(!) In environmental problems, such as soil interpretation, the exposure a can beestimated with some level of certainty. If a certain rating is characterized by a number ofestimated or actual soil properties i, the set of these properties represents the exposure.The uncertainty can be encoded by probabilistic methods. However, in the case of soilinterpretations, rarely are enough data available to describe exposure uncertainty bystatistical methods. Consequently, fuzzy logic is used to represent uncertainty in theexposure. Recent papers have described the principles and application of fuzzy logic insoil science (Chang and Burrough, 1987; De Gruijter and McBratney, 1988; Burrough,1989; Burrough et al., 1992; McBratney and De Gruijter, 1992; Bogardi et al., 1995;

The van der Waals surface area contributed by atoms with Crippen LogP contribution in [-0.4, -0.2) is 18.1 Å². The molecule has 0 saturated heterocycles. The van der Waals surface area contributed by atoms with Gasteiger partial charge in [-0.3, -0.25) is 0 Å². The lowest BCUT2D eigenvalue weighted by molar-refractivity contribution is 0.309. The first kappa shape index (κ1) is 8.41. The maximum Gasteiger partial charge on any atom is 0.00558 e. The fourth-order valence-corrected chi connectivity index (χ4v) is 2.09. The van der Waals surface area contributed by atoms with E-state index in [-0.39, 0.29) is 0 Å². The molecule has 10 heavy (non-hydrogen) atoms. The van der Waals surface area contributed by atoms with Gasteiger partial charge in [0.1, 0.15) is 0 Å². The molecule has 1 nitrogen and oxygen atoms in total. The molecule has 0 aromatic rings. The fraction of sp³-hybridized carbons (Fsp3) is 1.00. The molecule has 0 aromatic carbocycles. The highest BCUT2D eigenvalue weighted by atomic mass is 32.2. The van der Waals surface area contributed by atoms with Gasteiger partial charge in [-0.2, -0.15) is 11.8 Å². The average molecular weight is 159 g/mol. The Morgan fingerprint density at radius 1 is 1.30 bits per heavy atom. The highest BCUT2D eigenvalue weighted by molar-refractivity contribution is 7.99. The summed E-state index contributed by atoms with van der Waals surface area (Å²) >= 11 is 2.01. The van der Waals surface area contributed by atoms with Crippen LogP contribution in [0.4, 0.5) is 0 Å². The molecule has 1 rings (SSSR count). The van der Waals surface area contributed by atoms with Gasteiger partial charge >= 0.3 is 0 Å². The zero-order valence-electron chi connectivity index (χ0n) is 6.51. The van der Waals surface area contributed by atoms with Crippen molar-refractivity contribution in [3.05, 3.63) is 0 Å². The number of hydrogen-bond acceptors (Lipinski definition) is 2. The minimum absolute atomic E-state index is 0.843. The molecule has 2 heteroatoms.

M.D. Mays et al. / Geoderma 77 (1997) 299-315
301Mays et al., 1995; Mazaheri et al., 1995; McBratney and Odeh, 1997). Accordingly, theestimated (actual) soil properties representing a certain rating are defined as fuzzynumbers.(2) The resistance, or threshold b, is determined from values given in the NationalSoil Survey Handbook (Soil Conservation Service, 1993) or an expert panel. Thethreshold value corresponds to the so-called optimal set of soil properties representingthe given rating. 'Optimal' means that no failure or adverse consequences can occur ifthe actual and optimal sets of soil properties coincide. The threshold may also beuncertain, and probabilistic or fuzzy logic methods can be used to describe the thresholdunder conditions of uncertainty.(3) Failure is defined as an event when exposure is larger than threshold: a > b. Dueto the uncertainties in a and b, this event can be expressed as a probability described as